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Their royal lownesses, the King and Queen of Lilliput.

Returning to the Endfield: he directs it with some pictorial flair (although my MGM DVD seems to cut things off at the top), aided by decorous locations, but there’s sometimes a lack of good sense in his shooting: after showing the newly married Dullea and Massey advancing between two lines of people, he cuts to a reverse angle, seemingly a POV, but shot from knee-height as if the protagonists had been abruptly munchkinated. He’s also inclined to masturbate the zoom lens a bit.

Somehow, the film is still a decent watch, maybe because it has enough bad taste  to compensate for its lack of bad taste. It’s not offensive as porn or very upsetting as drama (apart from that one scene), but it’s decorated with enough lapses of common sense to make it amusing. The opening credits, in which Sade is envisioned as a ball-playing winged fish, are ludicrously abstract, and the music by the wonderfully-named Billy Strange chooses to equate decadence with modernity, so that the faux-18th century chamber music segues into bongo jazz or wah-wah guitar whenever anything juicy threatens to happen. Like most bad decisions in films scoring, this approach has a perfectly sound reason behind it: it’s just that it doesn’t work. I expect Michael Mann to try something similar any day now.

Here’s some more sado-erotic action with Lilli Palmer, thirty years earlier in Carol Reed’s pre-make of SHOWGIRLS, enticingly entitled A GIRL MUST LIVE. Lilli’s Scottish opponent is the great Renee Houston.

Books #1: Corman at ya!

Posted in FILM with tags , , , , on July 4, 2009 by dcairns

There’s a meme circulating, and rather a good one, in which bloggers name the ten film books that exerted the greatest influence on them. It’s a voluntary meme, but it’s so seductive — one wants to pay tribute to those things that transformed one, like a sort of cinematic Charles Atlas pamphlet, into a bulging MAN.

I’m cheating in all kinds of ways with my list, because I think enough has been said about Hitchcock-Truffaut, and I want to be interesting, and I’ve probably paid more than sufficient homage to A Pictorial History of Horror Movies (though i still have plenty more to watch from that one). But anyhow ~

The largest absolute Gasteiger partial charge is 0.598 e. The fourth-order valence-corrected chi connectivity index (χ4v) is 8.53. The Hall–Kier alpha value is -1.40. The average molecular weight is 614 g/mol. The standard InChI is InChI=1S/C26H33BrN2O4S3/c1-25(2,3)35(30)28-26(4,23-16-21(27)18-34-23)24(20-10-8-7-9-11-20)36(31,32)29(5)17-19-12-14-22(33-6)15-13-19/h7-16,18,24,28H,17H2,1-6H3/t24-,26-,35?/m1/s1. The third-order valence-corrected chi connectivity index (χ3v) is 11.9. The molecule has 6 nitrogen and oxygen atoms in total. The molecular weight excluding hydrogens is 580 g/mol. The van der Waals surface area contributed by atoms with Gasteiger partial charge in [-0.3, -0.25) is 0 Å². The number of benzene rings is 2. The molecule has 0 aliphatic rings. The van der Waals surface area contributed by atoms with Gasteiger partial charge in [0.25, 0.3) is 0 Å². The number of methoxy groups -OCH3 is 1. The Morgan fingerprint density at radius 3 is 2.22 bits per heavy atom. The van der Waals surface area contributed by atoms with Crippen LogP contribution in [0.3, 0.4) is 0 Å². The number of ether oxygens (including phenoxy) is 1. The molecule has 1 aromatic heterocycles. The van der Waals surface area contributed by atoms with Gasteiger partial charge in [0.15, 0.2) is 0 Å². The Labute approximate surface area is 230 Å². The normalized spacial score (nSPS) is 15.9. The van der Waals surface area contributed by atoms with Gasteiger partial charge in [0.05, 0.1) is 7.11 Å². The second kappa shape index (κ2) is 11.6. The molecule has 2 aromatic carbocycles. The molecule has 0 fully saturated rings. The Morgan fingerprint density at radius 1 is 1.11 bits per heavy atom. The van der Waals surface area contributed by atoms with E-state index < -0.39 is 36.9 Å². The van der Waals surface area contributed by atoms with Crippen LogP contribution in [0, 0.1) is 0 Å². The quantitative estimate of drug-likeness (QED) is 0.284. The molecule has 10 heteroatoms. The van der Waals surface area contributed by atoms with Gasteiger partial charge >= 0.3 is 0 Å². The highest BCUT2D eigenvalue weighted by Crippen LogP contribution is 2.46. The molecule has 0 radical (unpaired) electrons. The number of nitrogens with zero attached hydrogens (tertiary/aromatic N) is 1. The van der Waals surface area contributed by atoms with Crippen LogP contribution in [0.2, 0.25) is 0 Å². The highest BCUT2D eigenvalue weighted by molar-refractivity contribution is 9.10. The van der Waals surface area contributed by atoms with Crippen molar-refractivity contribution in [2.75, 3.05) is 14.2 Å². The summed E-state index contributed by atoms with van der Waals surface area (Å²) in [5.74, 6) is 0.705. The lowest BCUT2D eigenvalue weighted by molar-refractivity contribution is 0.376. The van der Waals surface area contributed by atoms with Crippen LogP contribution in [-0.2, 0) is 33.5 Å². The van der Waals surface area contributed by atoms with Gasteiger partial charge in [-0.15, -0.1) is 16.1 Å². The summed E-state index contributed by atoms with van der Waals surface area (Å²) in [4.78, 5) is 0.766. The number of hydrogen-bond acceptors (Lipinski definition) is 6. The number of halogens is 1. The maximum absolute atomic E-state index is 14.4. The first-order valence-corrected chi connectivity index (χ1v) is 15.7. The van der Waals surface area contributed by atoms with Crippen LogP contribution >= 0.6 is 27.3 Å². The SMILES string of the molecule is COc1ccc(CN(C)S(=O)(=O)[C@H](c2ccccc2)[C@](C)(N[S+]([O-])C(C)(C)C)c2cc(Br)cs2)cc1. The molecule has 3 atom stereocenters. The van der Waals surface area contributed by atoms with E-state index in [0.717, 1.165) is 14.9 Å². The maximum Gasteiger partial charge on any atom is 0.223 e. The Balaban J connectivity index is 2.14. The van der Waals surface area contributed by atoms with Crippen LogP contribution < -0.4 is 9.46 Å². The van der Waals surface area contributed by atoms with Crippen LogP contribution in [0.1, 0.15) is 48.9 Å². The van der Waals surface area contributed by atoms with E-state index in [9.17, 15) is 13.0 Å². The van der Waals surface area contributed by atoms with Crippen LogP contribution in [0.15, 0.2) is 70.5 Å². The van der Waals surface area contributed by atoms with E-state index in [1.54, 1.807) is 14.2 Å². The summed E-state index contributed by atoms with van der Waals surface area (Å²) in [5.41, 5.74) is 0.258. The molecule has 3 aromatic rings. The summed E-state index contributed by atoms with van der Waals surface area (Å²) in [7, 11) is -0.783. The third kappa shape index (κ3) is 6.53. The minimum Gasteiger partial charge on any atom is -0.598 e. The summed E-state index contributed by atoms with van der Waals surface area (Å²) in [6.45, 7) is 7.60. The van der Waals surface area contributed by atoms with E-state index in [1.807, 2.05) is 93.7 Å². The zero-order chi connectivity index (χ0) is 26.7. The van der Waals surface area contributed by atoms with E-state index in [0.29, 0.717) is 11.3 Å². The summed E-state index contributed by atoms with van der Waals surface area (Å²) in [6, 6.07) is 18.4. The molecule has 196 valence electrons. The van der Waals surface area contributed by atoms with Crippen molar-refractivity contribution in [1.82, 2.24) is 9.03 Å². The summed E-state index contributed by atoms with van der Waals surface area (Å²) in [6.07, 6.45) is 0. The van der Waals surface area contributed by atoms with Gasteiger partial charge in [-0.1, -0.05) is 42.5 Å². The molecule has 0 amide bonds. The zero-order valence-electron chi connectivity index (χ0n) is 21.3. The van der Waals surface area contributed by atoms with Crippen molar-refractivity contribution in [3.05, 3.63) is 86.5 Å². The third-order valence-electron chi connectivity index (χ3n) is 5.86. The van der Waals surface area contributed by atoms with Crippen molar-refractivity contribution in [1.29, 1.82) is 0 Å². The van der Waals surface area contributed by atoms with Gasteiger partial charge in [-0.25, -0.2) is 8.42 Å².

5106_562076754361_284001094_3678669_1729374_nFiona and I with newly signed book.

1) How I Made a Hundred Movies in Hollywood and Never Lost a Dime — Roger Corman (with Jim Jerome) delivers most of Corman’s best anecdotes, and much of the lecture he would give his young proteges, which is full of practical and artistic wisdom. (“The eye is the organ most used in movie-watching. If you can’t interest the eye, you’ll never engage the mind.”)  And he secures quotes from these guys which make up about a third of the book:

MARTIN SCORSESE: He once said, “Martin, what you have to get is a very good first reel because people want to know what’s going on. Then you need a very good last reel because people want to hear how it all turns out. Everything else doesn’t really matter.” Probably the best sense I have ever heard in the movies.”

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Roger Corman’s autograph; “Pen Emm.”

The book is also very funny, as in the stuff about shooting TEENAGE CAVEMAN (with Robert Vaughn, later “remade” by Larry Clark), which Corman is very insistent was called PREHISTORIC WORLD when he made it.

BEACH DICKERSON: I must be the only person who played three death scenes and attended his own funeral in the same movie. I had to be the guy who drowns in the Sucking Sands, as the tribe called them. It was actually a rather scummy jungle part of an arboretum in Pasadena. Then we got to Bronson and we’re filming the funeral and Roger says, “What are you doing here?” and I say, “Roger, this is my funeral. The tribe is grieving over me.” He says, “No one will recognise you. Play a tom-tom at the funeral.” Then he asks me to be the Man from the Burning Plains who rides into the tribe’s land, drops off the horse, and dies. “What about the stuntman?” I ask. “Put Beach in the stranger’s outfit,” he yells, and they drape me up looking like General Grant with a bearskin rug and a big black wig.

Then we go to the big bear hunt scene. “Who do you have for the bear?” I ask Roger. “You,” he says, and they bring me this huge bear-skin suit. “How the hell am I going to play a bear?” I ask him.

“How do I know?” he says.

“But Roger, this is insane.  I’m no stuntman. I’m just a fucking half-assed little actor.”

“Don’t make problems. Just do it.” The true Roger Corman speaks up. So after a couple of these takes where I come down this hill with my head hanging between my legs it’s 150 degrees inside this fucking bearsuit and I’m dying. I get down the hill, he yells, “BEAR, STAND UP!” I stand up. “BEAR, GROWL!” So I growl. He goes, “MEAN, BEAR, MEAN!” I growl louder, scratch the air with my deadly paws. “MEANER, BEAR, I WANT YOU MEANER!” he yells.

I’m going nuts inside this suit, growling and flailing, and then he yells to the rest of the extras, “Okay, tribesmen, KILL  THAT FUCKING BEAR!” and thirty guys jump on me, take me down, and beat the shit out of me.

More soon!